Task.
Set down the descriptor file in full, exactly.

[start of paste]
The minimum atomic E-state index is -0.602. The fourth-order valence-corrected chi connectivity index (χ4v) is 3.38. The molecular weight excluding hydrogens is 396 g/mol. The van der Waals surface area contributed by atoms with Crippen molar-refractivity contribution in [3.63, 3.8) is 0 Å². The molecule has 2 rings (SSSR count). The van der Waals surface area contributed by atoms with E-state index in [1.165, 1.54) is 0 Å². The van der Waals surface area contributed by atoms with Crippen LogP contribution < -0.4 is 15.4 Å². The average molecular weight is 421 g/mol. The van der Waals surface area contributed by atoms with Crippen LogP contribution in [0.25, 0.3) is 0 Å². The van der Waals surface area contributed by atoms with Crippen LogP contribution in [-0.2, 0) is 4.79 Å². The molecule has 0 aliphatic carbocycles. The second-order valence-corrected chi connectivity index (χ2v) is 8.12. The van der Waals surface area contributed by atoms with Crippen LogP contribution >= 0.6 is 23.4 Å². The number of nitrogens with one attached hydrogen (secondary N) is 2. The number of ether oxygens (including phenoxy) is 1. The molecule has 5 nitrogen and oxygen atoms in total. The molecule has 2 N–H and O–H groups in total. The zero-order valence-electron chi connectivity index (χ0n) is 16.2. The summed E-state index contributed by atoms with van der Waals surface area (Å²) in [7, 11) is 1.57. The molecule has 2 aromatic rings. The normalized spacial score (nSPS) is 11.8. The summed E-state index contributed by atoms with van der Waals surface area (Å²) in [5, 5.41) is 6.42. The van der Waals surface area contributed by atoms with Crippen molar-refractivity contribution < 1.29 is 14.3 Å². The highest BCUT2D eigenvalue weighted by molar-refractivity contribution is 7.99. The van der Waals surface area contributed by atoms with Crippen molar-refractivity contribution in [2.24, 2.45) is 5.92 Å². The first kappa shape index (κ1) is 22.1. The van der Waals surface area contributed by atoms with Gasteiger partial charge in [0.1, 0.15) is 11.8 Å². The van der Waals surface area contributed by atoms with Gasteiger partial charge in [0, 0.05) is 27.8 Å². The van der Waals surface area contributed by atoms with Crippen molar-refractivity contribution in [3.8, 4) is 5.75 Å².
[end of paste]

The minimum atomic E-state index is -0.602. The fourth-order valence-corrected chi connectivity index (χ4v) is 3.38. The molecular weight excluding hydrogens is 396 g/mol. The van der Waals surface area contributed by atoms with Crippen molar-refractivity contribution in [3.63, 3.8) is 0 Å². The molecule has 2 rings (SSSR count). The van der Waals surface area contributed by atoms with E-state index in [1.165, 1.54) is 0 Å². The van der Waals surface area contributed by atoms with Crippen LogP contribution < -0.4 is 15.4 Å². The average molecular weight is 421 g/mol. The van der Waals surface area contributed by atoms with Crippen LogP contribution in [0.25, 0.3) is 0 Å². The van der Waals surface area contributed by atoms with Crippen LogP contribution in [-0.2, 0) is 4.79 Å². The molecule has 0 aliphatic carbocycles. The second-order valence-corrected chi connectivity index (χ2v) is 8.12. The van der Waals surface area contributed by atoms with Crippen LogP contribution >= 0.6 is 23.4 Å². The number of nitrogens with one attached hydrogen (secondary N) is 2. The number of ether oxygens (including phenoxy) is 1. The molecule has 5 nitrogen and oxygen atoms in total. The molecule has 2 N–H and O–H groups in total. The zero-order valence-electron chi connectivity index (χ0n) is 16.2. The summed E-state index contributed by atoms with van der Waals surface area (Å²) in [7, 11) is 1.57. The molecule has 2 aromatic rings. The normalized spacial score (nSPS) is 11.8. The summed E-state index contributed by atoms with van der Waals surface area (Å²) in [5, 5.41) is 6.42. The van der Waals surface area contributed by atoms with Crippen molar-refractivity contribution < 1.29 is 14.3 Å². The highest BCUT2D eigenvalue weighted by molar-refractivity contribution is 7.99. The van der Waals surface area contributed by atoms with Crippen molar-refractivity contribution in [2.24, 2.45) is 5.92 Å². The first kappa shape index (κ1) is 22.1. The van der Waals surface area contributed by atoms with Gasteiger partial charge in [0.1, 0.15) is 11.8 Å². The van der Waals surface area contributed by atoms with Gasteiger partial charge in [0, 0.05) is 27.8 Å². The van der Waals surface area contributed by atoms with Crippen molar-refractivity contribution in [3.8, 4) is 5.75 Å².